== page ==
Transfer RNA: Structure and Function (tRNA)
Transfer RNA commonly abbreviated as tRNA are adaptor between codons and amino acids. The heart of protein synthesis is the “translation” of nucleotide sequence information into amino acids. Each codon in the mRNA sequence represents a particular amino acid, and each codon is recognized by a specific tRNA. The tRNA molecules accomplish this, serving as the physical link between the mRNA and the amino acid sequence of proteins. They are formerly referred to as sRNA, for soluble RNA. In this article, we will learn about the tRNA structure and function.
Transfer or tRNA
Transfer or tRNA has an important role in transcription as it helps decode the messenger RNA that specifies the protein product of the gene from which the mRNA is transcribed. Therefore it specifies the sequence from the genetic code that corresponds to a particular amino acid. There are many types of tRNA molecules, but each is attached to a specific amino acid, and each recognizes a particular codon, or codons, in the mRNA. Therefore after recognizing the codon, the tRNA binds to its corresponding codon in the ribosome, and the tRNA transfers the appropriate amino acid to the end of the growing amino acid chain. The amino acid is obtained from the cytoplasmic pool. Then they are bonded together to form proteins. Further, the tRNA continues to decode the mRNA until the entire mRNA is translated into a protein.
Another striking aspect of tRNA is the presence of several unusual bases in their primary structure. These are the enzymatic modifications of normal bases in the polynucleotide chain. For example,
- It is derived from uridine by an isomerization site of attachment of the uracil base to the ribose and is switched from the nitrogen at ring position 1 to the carbon at ring position 5.
- The ψU loop is named so because of the characteristic presence of the unusual base ψU in the loop. These modified bases are often found within the sequence 5’-TψUCG-3’.
- It is derived from uridine by enzymatic reduction of the double bond between the carbons at positions 5 and 6. Other unusual bases found in tRNA include hypoxanthine, thymine, and methylguanine.
- The D loop gets its name from the characteristic presence of dihydrouridines in the loop.
These modified bases are not essential for tRNA function, but cells lacking these modified bases show reduced rates of growth.
Structure of Transfer or tRNA
A typical eukaryotic tRNA is composed of 76 to 90 nucleotides in length. It, therefore, has a distinctive folded structure with three hairpin-like loops. On its primary structure, it can be easily decomposed and its secondary structure is usually visualized as a cloverleaf structure. Whereas the tertiary structure of the tRNA is an L-shaped 3D structure that allows them to fit into the P & A site of the ribosome. It is basically a string of RNA that is folded into a series of loops. Its structural components are :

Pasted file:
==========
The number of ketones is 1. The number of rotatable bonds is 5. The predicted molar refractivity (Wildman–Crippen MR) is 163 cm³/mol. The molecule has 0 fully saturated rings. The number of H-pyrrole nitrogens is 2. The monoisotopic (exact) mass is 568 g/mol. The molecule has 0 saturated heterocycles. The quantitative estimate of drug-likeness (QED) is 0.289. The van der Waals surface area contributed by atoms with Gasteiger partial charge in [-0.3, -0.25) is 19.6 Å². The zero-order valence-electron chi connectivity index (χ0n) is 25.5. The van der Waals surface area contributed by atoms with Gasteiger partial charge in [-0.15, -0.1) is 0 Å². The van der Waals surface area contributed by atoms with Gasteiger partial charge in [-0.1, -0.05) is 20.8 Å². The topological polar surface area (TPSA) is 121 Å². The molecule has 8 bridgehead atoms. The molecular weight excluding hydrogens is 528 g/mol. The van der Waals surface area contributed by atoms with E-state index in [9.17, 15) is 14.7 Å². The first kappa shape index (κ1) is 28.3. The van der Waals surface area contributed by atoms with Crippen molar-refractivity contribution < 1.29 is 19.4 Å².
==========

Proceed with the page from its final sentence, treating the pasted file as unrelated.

- A phosphate group at the 5′ terminal.
- The CCA tail is at the 3′ end of the tRNA molecule. It stands for the cytosine-cytosine-adenine sequence. The loaded amino acid forms a covalent bond with the 3′- hydroxyl group on the CCA tail.
- The acceptor stem is present next to the CCA til on the 3′ end of the tRNA. These are generally referred to as genomic tags.
- A variable loop. It helps in the recognition of the tRNA. As the name implies it varies in size from 3 to 21 bases.
- The T-arm is a 4-5 bp stem ending in the loop containing the sequence TΨC, where Ψ stands for pseudouridine.
- The D-arm which is a 4-6 bp stem ending in the loop often contains dihydrouridine.
- The anticodon end contains complementary codons to the mRNA. It reads in totally reverse order since 3′-5′ directionality is required to read the mRNA from the 5′ to 3′ end.
Function of Transfer or tRNA
It is very important to understand tRNA structure and function, in order to understand the biology of translation.
- As discussed earlier the prime role of the transfer or tRNA is in translation. It transfers the amino acids to form the right sequence of polypeptides. Thus it assists in protein synthesis.
- The mRNA is decoded until the stop codon is reached and is not identified by any of the tRNAs.
- Every amino acid is identified by particular tRNAs only. Therefore the transfer of amino acids shall not be possible without those amino acids.
- tRNAs predominantly act as adaptor molecules in linking specific amino acids to their respective codons in the mRNA molecules.
- The tRNA transfers the amino acids to three binding sites of tRNA on ribosome namely aminoacyl (A), peptidyl (P) and exit (E) which is needed for growing the polypeptide chain.
- Aminoacylation is performed by tRNA without which translation would not begin.
- Researchers have reported evidence suggesting that a preliminary form of tRNA could have been a replicator molecule in the very early development of life.
To summarize, transfer RNA or tRNA has its folded structure due to hydrogen bonding in its complementary bases. Thus, the tRNA structure and function are correlated. This, therefore, keeps on increasing the folds in the tRNA structure. It undergoes many changes in conformations as it transits to different sites on the ribosome. Being the mRNA decode it stands out with the major responsibility of protein synthesis. Therefore it makes out the reason for the biological importance of tRNA as protein makes up major compositions of the human cells and thus the body.
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